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Archaeologists say Scots were the first to use steel

SCOTS were the first people in Britain to use steel, according to archaeologists.

The findings are from an excavation carried out at an Iron Age hill fort known as Broxmouth in East Lothian during the 1970s but have not been published until now.

Fresh analysis of some of the artefacts uncovered found they can be dated to 490-375 BC and are made from high-carbon steel.

The ancient relics had been deliberately heated and quenched in water, and are the earliest evidence of sophisticated blacksmithing skills in Britain.

Experts have heralded the discovery as particularly significant as it offers an insight into not only the early development of such advanced manufacturing skills, but also social organisation at the time.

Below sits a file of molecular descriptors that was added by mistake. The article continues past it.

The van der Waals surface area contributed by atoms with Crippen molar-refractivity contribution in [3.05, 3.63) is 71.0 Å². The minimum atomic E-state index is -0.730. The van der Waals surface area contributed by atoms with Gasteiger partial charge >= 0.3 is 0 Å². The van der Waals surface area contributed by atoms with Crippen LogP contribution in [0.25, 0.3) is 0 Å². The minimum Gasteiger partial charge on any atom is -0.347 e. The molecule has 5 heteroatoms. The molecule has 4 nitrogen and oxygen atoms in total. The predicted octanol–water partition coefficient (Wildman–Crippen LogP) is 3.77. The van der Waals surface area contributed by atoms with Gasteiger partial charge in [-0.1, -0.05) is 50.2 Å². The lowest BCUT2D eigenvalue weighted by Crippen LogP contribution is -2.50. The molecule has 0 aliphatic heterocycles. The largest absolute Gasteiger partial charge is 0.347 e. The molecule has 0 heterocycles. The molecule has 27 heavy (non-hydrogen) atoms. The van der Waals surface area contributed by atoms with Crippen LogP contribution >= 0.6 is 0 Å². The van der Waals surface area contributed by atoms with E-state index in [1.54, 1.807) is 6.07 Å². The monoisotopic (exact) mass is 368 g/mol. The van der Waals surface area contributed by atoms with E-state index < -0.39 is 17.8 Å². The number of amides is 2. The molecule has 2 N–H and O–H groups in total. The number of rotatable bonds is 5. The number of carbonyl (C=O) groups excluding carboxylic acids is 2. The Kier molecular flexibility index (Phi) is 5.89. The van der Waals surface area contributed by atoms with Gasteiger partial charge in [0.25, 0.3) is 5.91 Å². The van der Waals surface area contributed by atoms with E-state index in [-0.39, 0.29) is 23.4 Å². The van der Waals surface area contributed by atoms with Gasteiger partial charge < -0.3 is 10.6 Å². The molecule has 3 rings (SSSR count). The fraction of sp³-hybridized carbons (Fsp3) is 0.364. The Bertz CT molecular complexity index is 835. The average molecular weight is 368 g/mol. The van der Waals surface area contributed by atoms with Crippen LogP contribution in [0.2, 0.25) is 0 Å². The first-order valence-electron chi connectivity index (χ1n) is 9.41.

Dr Gerry McDonnell, an expert in archaeological metals and a specialist involved in the project, said: "The process of manufacturing steel requires extensive knowledge, skill and craftsmanship.

"It points to an advanced, organised community where complex skills were refined and passed on."

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